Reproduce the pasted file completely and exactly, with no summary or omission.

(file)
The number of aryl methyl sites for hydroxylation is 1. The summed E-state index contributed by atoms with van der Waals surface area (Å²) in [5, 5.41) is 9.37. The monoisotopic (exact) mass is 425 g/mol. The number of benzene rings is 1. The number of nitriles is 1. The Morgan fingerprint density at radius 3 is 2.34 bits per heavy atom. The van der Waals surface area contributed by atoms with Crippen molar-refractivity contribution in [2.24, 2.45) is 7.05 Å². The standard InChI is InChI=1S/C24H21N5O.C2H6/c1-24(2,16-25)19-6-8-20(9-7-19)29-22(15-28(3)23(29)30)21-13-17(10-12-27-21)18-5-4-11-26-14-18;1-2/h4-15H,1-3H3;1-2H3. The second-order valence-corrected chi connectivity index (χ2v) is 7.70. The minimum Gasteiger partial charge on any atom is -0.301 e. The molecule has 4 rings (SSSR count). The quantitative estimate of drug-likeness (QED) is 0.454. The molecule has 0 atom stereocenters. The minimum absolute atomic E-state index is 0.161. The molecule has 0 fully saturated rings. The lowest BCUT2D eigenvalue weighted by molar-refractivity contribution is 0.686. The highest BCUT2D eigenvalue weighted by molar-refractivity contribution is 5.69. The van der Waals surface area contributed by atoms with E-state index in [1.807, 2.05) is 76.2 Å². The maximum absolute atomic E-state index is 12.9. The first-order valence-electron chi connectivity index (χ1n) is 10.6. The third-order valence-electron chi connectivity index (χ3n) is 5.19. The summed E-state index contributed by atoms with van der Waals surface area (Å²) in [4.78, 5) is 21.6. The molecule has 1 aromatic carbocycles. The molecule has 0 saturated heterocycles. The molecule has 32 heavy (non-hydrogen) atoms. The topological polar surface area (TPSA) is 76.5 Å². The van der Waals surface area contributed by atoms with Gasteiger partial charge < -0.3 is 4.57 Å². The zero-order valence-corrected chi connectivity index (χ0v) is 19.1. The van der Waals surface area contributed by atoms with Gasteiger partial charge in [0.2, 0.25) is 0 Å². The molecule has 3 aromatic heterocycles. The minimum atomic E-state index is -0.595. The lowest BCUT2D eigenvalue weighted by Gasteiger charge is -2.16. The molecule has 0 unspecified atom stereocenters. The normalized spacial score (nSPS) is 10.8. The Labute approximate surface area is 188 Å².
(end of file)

The number of aryl methyl sites for hydroxylation is 1. The summed E-state index contributed by atoms with van der Waals surface area (Å²) in [5, 5.41) is 9.37. The monoisotopic (exact) mass is 425 g/mol. The number of benzene rings is 1. The number of nitriles is 1. The Morgan fingerprint density at radius 3 is 2.34 bits per heavy atom. The van der Waals surface area contributed by atoms with Crippen molar-refractivity contribution in [2.24, 2.45) is 7.05 Å². The standard InChI is InChI=1S/C24H21N5O.C2H6/c1-24(2,16-25)19-6-8-20(9-7-19)29-22(15-28(3)23(29)30)21-13-17(10-12-27-21)18-5-4-11-26-14-18;1-2/h4-15H,1-3H3;1-2H3. The second-order valence-corrected chi connectivity index (χ2v) is 7.70. The minimum Gasteiger partial charge on any atom is -0.301 e. The molecule has 4 rings (SSSR count). The quantitative estimate of drug-likeness (QED) is 0.454. The molecule has 0 atom stereocenters. The minimum absolute atomic E-state index is 0.161. The molecule has 0 fully saturated rings. The lowest BCUT2D eigenvalue weighted by molar-refractivity contribution is 0.686. The highest BCUT2D eigenvalue weighted by molar-refractivity contribution is 5.69. The van der Waals surface area contributed by atoms with E-state index in [1.807, 2.05) is 76.2 Å². The maximum absolute atomic E-state index is 12.9. The first-order valence-electron chi connectivity index (χ1n) is 10.6. The third-order valence-electron chi connectivity index (χ3n) is 5.19. The summed E-state index contributed by atoms with van der Waals surface area (Å²) in [4.78, 5) is 21.6. The molecule has 1 aromatic carbocycles. The molecule has 0 saturated heterocycles. The molecule has 32 heavy (non-hydrogen) atoms. The topological polar surface area (TPSA) is 76.5 Å². The van der Waals surface area contributed by atoms with Gasteiger partial charge < -0.3 is 4.57 Å². The zero-order valence-corrected chi connectivity index (χ0v) is 19.1. The van der Waals surface area contributed by atoms with Gasteiger partial charge in [0.2, 0.25) is 0 Å². The molecule has 3 aromatic heterocycles. The minimum atomic E-state index is -0.595. The lowest BCUT2D eigenvalue weighted by Gasteiger charge is -2.16. The molecule has 0 unspecified atom stereocenters. The normalized spacial score (nSPS) is 10.8. The Labute approximate surface area is 188 Å².